From Rags to Riches: Mayfair

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From Rags to Riches: Mayfair

by Kate Tattersfield

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£400- what a bargain!

How did Mayfair become one of the most desirable places to rent office space?

Muddy Bog to Party Capital

Mayfair has done quite well for itself, considering it used to be a muddy bog by the River Tyburn. The area, much neglected and overlooked until the late 17th century, took a turn for the better in the year 1686 when England's last Roman Catholic king, James II, changed its destiny by granting permission for a fair. The fair took place in the first two weeks of May, and thus the name 'May-fair' was born.

The fair was unsurprisingly popular with those who survived the mortal plague of 1665-6, and wanted to spend the rest of their relatively short life span 'living it up'. Before long, the term 'fair' became synonymous with music and dancing- and the event soon gained a reputation for 'lewd' and sordid practices.

When the area eventually became the prosperous place it is today, the fair was relocated to Bow in London's East End where it wouldn't upset Mayfair's swanky inhabitants.

The Mary Davies Story

Mayfair's commercial success started with a woman called Mary Davies who was born into wealth and, at only 12 years old, married into immense wealth. Mary was the daughter of a rich banker. When her father died, she inherited 100 acres of what was- essentially- wasteland. Mary swiftly married into the Grosvenor family and had a child, Sir Richard Grosvenor, who set about building Grosvenor Square where the American Embassy now stands.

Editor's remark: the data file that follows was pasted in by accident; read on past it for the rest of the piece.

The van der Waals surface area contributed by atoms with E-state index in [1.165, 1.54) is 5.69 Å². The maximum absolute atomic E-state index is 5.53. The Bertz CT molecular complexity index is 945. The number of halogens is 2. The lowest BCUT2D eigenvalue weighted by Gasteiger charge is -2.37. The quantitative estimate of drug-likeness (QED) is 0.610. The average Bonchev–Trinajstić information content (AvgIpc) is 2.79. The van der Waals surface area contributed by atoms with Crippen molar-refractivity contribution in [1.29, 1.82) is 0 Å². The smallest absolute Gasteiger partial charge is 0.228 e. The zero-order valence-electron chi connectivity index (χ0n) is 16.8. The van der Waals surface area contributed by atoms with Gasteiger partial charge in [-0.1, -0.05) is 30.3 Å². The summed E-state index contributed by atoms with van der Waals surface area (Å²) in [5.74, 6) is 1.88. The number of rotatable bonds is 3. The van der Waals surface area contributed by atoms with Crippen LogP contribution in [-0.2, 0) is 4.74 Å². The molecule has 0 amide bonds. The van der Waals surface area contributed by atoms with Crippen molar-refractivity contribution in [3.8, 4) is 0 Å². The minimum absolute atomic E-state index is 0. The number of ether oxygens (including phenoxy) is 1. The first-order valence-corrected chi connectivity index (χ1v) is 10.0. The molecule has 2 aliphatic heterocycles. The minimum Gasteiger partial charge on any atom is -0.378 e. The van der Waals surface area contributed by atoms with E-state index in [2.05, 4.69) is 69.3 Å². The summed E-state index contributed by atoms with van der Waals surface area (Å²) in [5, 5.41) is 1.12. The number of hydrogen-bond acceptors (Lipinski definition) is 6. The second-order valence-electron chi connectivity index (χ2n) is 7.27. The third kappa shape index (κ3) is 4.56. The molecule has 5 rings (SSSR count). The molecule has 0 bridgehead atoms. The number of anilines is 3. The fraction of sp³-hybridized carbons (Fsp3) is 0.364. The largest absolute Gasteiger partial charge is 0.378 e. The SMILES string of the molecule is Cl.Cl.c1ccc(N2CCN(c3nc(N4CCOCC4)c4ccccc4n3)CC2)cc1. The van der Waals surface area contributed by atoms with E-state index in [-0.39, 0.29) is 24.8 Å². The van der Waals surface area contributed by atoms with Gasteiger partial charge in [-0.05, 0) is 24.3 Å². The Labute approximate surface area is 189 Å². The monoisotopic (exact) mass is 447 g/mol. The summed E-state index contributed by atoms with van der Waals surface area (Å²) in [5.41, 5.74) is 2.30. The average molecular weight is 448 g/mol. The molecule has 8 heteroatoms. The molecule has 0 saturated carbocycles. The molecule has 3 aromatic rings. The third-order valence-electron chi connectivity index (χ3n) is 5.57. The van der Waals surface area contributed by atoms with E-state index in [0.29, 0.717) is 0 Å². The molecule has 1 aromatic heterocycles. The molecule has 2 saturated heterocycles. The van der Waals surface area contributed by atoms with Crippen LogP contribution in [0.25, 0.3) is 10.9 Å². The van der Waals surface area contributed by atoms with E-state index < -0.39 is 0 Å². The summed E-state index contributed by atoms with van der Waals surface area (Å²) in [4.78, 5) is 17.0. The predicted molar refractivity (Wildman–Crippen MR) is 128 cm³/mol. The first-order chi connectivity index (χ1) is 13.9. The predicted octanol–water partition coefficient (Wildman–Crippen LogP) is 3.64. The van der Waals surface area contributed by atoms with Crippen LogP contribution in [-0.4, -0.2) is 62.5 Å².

Other notable families started to develop the area which began to attract the aristocracy and their inheritances. Rev. Sydney Smith of St Paul's, which was constructed in 1675, was captivated by Mayfair's glamourous allure, saying: "The area contains more intelligence and human ability-to say nothing of wealth and beauty- than the world has ever collected in one space before."

Mayfair today

By World War II, many of the grand residential properties in Mayfair had been converted into commercial office spaces; in 1939 75% of Mayfair's homes were use as workplaces.

Today, the average price of a residential property in Mayfair stands at £3.1 million, and the median price of a work stations is about £1000 pcm.

Here are a few examples of popular Mayfair serviced offices from our portfolio:

Do business at Brook Street


Relax on the terrace at Grosvenor Street


Break out in style at Hill Street


Remember, if you can't afford a physical desk space in Mayfair, you can always invest in a virtual office!

Further Reading: High-end Offices: Mayfair

Written by Kate Tattersfield


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